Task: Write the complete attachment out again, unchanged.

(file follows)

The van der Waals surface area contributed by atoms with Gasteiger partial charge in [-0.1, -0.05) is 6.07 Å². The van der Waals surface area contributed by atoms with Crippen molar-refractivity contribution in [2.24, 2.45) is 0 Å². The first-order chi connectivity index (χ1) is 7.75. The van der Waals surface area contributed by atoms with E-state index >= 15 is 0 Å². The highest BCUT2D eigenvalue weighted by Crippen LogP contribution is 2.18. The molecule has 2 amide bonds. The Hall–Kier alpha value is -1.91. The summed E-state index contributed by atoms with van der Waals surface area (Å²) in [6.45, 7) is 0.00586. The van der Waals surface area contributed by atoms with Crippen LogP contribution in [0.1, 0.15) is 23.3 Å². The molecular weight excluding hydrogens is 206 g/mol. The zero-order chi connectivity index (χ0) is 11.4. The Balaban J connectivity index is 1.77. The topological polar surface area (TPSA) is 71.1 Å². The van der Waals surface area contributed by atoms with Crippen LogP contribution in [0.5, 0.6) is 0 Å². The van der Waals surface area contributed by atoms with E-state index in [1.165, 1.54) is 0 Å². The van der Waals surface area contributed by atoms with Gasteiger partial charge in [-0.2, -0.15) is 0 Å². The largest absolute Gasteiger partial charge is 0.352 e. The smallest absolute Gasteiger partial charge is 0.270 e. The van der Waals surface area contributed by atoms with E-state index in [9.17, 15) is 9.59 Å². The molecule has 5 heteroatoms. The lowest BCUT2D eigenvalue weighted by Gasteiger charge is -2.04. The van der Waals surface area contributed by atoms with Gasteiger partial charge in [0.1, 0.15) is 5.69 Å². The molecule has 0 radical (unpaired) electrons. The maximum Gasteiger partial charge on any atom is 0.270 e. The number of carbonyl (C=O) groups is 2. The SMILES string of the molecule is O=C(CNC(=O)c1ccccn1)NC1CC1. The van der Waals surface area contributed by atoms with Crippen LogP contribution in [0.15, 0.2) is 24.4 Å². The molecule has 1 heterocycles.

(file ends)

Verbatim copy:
The van der Waals surface area contributed by atoms with Gasteiger partial charge in [-0.1, -0.05) is 6.07 Å². The van der Waals surface area contributed by atoms with Crippen molar-refractivity contribution in [2.24, 2.45) is 0 Å². The first-order chi connectivity index (χ1) is 7.75. The van der Waals surface area contributed by atoms with E-state index >= 15 is 0 Å². The highest BCUT2D eigenvalue weighted by Crippen LogP contribution is 2.18. The molecule has 2 amide bonds. The Hall–Kier alpha value is -1.91. The summed E-state index contributed by atoms with van der Waals surface area (Å²) in [6.45, 7) is 0.00586. The van der Waals surface area contributed by atoms with Crippen LogP contribution in [0.1, 0.15) is 23.3 Å². The molecular weight excluding hydrogens is 206 g/mol. The zero-order chi connectivity index (χ0) is 11.4. The Balaban J connectivity index is 1.77. The topological polar surface area (TPSA) is 71.1 Å². The van der Waals surface area contributed by atoms with Crippen LogP contribution in [0.5, 0.6) is 0 Å². The van der Waals surface area contributed by atoms with E-state index in [1.165, 1.54) is 0 Å². The van der Waals surface area contributed by atoms with Gasteiger partial charge in [-0.2, -0.15) is 0 Å². The largest absolute Gasteiger partial charge is 0.352 e. The smallest absolute Gasteiger partial charge is 0.270 e. The van der Waals surface area contributed by atoms with E-state index in [9.17, 15) is 9.59 Å². The molecule has 5 heteroatoms. The lowest BCUT2D eigenvalue weighted by Gasteiger charge is -2.04. The van der Waals surface area contributed by atoms with Gasteiger partial charge in [0.1, 0.15) is 5.69 Å². The molecule has 0 radical (unpaired) electrons. The maximum Gasteiger partial charge on any atom is 0.270 e. The number of carbonyl (C=O) groups is 2. The SMILES string of the molecule is O=C(CNC(=O)c1ccccn1)NC1CC1. The van der Waals surface area contributed by atoms with Crippen LogP contribution in [0.15, 0.2) is 24.4 Å². The molecule has 1 heterocycles.